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Why do I leave Volunia?

Update Note (Nov 2013): this is the original message I sent to the press on June 8, 2012. At that time, I couldn't be more explicit because of legal reasons: I sincerely hoped the funding enterpreneur would have stepped down from his incredible behaviour, like, to name just one, wanting at the time of the public launch to become, beyond CEO, also CTO... (sigh!). Instead, this guy went on, and one year and a half passed under his full control: zero innovation, zero marketing, zero ideas. As a result, the company Volunia Holding is now under liquidation, and so I will soon have no reasons to refrain from telling the whole, astounding, story: life goes on, but at least other startuppers will be warned about all the nasty tricks, and risks to find "enterpreneurs" like that.

Life is made of stories. And the story I am going to tell you is not the whole story (the complete story would be as long as a book), but it has the main elements.

Let us start from the end: I am no more the technical director of Volunia.

And not only that: I will never say a single technical word, never give an idea, no more contribute to maintain and improve the code I wrote and the algorithms I gave to the project, let alone create new ones.

All this, unless the situation changes.

In order to understand how this could happen, we need to go back, back to the beginning of the story.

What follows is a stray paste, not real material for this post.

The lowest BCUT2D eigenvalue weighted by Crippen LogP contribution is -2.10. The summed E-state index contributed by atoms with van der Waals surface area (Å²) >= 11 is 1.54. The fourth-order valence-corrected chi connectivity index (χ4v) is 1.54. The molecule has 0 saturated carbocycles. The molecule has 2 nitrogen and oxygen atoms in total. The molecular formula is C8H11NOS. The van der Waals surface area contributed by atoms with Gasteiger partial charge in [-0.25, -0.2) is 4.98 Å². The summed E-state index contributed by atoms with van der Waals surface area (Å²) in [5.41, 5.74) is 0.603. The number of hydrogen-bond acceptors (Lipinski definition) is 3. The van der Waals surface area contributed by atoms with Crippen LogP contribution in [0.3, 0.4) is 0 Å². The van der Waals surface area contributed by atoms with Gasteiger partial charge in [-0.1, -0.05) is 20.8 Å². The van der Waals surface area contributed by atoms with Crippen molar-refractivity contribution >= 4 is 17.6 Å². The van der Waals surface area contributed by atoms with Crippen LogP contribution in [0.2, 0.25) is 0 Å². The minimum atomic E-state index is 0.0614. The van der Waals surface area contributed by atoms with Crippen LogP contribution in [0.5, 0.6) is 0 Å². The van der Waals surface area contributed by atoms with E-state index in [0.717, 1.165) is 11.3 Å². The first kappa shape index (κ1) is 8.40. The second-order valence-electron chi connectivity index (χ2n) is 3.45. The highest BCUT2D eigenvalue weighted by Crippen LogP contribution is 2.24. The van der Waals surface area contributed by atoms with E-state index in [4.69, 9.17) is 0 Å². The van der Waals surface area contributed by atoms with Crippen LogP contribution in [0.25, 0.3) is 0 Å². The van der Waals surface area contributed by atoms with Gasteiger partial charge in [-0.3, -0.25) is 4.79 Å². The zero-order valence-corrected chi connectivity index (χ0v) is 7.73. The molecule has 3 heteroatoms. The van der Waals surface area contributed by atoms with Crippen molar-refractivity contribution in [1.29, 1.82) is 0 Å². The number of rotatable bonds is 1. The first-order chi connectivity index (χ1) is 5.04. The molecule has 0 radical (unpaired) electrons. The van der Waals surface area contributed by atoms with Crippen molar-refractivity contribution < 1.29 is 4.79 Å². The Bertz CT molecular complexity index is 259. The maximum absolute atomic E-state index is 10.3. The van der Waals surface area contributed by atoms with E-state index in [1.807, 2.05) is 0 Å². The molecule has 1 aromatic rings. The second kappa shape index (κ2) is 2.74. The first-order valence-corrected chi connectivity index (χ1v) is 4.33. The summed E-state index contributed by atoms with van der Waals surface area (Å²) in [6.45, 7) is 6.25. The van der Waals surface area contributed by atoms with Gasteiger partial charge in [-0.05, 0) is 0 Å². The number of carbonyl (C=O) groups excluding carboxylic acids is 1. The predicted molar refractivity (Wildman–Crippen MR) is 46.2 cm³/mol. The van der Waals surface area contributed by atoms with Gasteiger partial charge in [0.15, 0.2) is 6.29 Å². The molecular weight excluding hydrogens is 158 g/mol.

Volunia

Volunia, as it is already known, was born some years ago, from a series of ideas that I joined into a structured and ambitious project. A project, in my opinion, too good not to be realized, and with an enormous potential. So, I decided to get back into the game, putting body and soul into this adventure, even if that implied big personal sacrifices.

What maybe is not known is that I am not the CEO of Volunia.

In other words, I am not the number one of the company. Why did I accept then? Because in all of my life, so far, I had always been working with persons that had passion, trust and honesty as their top values. And then, because I have been convinced by an argument that is also true at the present days: that the project would not survive without me. I created a team and I have been guiding it in the construction of the whole system from scratch, I have been facing all the difficulties of a startup, looking for solution while the overall complexity was growing, always with the global vision in mind.

Sure, I was aware that leaving to someone else the CEO position could have been a delicate matter from the strictly economic viewpoint, but accepted to put all of myself into this project because what I do in life – Volunia included – doesn’t have the primary goal to “make money”. If my objective was to be personal enrichment, I would have left University and Italy a long time ago, and accepted one of the offers coming from abroad.

Instead, I have been deep into this project, body and soul, for the beauty of making the world of the web progress, for the pleasure of shacking the future and do something useful.

And also for other reasons, like to stimulate Italy, show that you need to try to innovate, and you don’t necessarily have to escape this country to do it.